It feels like it’s operating one gear too low in terms of pacing, but this take on the trials and tribulations of Black Panther’s Fred Hampton—and a spy within his ranks—features outstanding work by Daniel Kaluuya and LaKeith Stanfield.
Dir. Shaka King
2021 | USA | Biography/Drama/History | 126 mins | 2.39:1 | English
M18 (passed clean) for violence and pervasive language
Cast: Daniel Kaluuya, LaKeith Stanfield, Jesse Plemons
Plot: Bill O’Neal infiltrates the Black Panther Party per FBI Agent Mitchell and J. Edgar Hoover. As Party Chairman Fred Hampton ascends, falling for a fellow revolutionary en route, a battle wages for O’Neal’s soul.
Awards: Nom. for 6 Oscars – Best Picture, Best Supporting Actor (x2), Best Original Screenplay, Best Cinematography, Best Original Song; Official Selection (Sundance)
Distributor: Warner Bros
Subject Matter: Moderate – Revolution, Oppression, American History
Narrative Style: Slightly Complex
Pace: Slightly Slow
Audience Type: Slightly Mainstream
Viewed: The Projector
Judas and the Black Messiah might just be the film to finally convince me that Daniel Kaluuya and LaKeith Stanfield are fantastic actors.
Deservingly nominated for the Oscars, albeit strangely in the supporting categories (if anything, they felt like two leads to me), which could create a split in votes that doesn’t benefit either, both give performances that reflect very well each of their character’s psyche.
Fred Hampton, the Black Panther Party Chairman, is fearless, charting a revolutionary path against the oppression of the Black community in Chicago by the police, but Kaluuya is emotionally vulnerable in some of the film’s quietest moments.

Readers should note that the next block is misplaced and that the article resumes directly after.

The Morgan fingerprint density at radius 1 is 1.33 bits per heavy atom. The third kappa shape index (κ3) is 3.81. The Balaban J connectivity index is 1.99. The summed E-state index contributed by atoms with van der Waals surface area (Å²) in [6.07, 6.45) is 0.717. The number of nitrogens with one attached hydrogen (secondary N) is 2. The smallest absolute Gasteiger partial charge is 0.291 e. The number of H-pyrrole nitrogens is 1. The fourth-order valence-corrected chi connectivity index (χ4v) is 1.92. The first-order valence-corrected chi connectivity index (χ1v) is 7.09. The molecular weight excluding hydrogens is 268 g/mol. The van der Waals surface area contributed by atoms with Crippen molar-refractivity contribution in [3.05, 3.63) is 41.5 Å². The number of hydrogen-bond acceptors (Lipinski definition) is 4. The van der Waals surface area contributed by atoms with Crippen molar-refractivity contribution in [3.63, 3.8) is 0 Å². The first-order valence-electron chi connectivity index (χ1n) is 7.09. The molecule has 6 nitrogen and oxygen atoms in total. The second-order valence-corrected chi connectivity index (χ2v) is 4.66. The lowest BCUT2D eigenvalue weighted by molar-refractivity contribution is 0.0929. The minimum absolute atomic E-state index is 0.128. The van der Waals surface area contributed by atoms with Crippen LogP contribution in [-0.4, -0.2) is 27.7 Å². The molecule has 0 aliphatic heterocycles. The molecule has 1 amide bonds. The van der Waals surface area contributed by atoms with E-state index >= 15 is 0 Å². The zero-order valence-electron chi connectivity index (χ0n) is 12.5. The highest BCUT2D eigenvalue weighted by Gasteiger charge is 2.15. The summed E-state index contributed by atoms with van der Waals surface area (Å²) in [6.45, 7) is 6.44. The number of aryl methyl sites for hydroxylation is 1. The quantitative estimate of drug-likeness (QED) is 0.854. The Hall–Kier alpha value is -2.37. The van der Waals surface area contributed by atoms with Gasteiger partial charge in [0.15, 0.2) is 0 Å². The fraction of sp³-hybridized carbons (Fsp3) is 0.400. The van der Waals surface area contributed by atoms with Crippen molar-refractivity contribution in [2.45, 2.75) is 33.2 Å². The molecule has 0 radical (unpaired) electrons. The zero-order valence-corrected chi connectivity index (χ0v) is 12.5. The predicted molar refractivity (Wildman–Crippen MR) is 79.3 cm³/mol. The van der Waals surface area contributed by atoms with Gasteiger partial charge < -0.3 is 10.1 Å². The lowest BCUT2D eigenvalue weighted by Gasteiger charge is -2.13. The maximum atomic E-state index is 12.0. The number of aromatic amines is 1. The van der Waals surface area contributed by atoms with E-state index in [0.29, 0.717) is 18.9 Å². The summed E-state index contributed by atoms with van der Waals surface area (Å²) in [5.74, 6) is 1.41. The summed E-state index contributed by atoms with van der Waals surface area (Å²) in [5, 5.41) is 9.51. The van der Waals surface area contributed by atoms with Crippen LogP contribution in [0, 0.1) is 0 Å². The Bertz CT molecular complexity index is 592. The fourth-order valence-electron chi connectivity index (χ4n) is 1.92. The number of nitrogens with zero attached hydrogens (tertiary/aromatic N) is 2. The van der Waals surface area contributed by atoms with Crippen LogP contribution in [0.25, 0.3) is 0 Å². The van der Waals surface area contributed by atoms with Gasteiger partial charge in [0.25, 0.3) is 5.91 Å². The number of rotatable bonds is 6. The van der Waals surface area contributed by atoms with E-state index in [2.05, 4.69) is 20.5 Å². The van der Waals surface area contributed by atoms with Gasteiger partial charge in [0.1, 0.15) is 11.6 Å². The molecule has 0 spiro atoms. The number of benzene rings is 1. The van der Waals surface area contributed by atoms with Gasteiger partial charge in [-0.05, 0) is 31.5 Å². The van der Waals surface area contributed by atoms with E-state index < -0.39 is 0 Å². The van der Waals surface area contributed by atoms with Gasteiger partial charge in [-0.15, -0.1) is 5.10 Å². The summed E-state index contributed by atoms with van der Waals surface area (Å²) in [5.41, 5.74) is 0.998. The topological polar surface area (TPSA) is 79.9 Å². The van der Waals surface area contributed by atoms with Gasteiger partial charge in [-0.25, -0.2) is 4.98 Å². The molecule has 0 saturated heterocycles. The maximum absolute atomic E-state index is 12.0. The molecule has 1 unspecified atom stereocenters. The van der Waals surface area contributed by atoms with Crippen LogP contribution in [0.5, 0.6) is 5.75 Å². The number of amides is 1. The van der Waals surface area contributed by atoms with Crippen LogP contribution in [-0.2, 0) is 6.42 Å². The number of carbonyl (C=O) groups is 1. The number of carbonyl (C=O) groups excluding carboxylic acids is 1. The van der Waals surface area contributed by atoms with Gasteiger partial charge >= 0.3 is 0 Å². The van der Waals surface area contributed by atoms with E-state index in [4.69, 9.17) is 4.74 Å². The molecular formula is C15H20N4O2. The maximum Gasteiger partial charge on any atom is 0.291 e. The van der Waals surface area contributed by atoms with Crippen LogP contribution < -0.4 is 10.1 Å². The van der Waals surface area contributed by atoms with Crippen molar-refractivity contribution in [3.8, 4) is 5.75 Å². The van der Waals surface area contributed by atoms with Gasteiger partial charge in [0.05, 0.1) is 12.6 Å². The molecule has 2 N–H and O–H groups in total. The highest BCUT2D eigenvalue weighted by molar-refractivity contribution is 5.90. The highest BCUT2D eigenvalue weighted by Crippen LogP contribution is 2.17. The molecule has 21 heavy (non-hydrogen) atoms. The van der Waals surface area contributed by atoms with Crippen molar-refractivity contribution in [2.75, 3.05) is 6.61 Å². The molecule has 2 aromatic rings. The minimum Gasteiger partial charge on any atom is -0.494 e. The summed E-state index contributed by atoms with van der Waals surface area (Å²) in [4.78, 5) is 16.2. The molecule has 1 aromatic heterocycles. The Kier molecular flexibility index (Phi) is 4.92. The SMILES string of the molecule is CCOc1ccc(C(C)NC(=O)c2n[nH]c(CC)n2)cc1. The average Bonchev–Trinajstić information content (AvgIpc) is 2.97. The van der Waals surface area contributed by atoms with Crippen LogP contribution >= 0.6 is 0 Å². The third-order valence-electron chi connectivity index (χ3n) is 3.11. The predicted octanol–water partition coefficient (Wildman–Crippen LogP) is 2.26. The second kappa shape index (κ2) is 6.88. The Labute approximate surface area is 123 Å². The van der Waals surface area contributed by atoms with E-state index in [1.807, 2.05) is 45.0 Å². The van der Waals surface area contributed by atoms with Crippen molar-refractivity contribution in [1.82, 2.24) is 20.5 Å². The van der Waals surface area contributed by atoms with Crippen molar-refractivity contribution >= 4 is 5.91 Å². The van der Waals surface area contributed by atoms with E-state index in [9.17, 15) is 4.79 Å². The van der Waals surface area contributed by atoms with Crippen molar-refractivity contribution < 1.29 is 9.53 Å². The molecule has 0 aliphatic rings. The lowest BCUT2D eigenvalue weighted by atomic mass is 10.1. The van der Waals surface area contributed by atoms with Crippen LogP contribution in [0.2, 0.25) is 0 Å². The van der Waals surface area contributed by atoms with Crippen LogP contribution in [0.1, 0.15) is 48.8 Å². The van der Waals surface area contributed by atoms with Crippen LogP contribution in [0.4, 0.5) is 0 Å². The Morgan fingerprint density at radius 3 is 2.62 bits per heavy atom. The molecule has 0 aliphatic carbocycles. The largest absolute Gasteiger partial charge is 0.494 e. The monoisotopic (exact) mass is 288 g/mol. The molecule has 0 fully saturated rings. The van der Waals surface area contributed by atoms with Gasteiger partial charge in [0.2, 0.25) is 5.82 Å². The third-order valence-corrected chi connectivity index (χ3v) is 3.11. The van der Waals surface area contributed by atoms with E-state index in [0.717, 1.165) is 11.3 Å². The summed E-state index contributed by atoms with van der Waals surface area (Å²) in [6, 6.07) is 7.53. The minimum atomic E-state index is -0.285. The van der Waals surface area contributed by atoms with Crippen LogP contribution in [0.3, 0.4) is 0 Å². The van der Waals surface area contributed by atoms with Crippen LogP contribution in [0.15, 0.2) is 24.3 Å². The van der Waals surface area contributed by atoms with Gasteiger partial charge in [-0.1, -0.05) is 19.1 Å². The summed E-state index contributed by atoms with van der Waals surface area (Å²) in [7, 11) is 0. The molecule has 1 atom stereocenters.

On the other hand, Stanfield’s Bill O’Neal is in perpetual paranoia—well, it’s the ‘occupational hazard’ of being forced to infiltrate the Party as a spy for the FBI in order to be pardoned for a crime he committed—but he must fight fear with strength and a dash of insanity.
“Anywhere there is people, there is power.”
As a film about that volatile part of American history in the late 1960s, Judas and the Black Messiah is illuminating though not always riveting.
In terms of pacing, the picture feels like it’s operating one gear too low, never raising any sense of urgency despite some great scenes of tension.
One reason could be that there are just too many scenes between Stanfield and Jesse Plemons (who plays the FBI agent involved in Bill’s case) peppered throughout the film that dissipate any build-up of suspense accumulated in the Black Panther milieu.
But as far as 2021’s Best Picture Oscar nominees are concerned, Judas and the Black Messiah is one of the stronger films on the shortlist.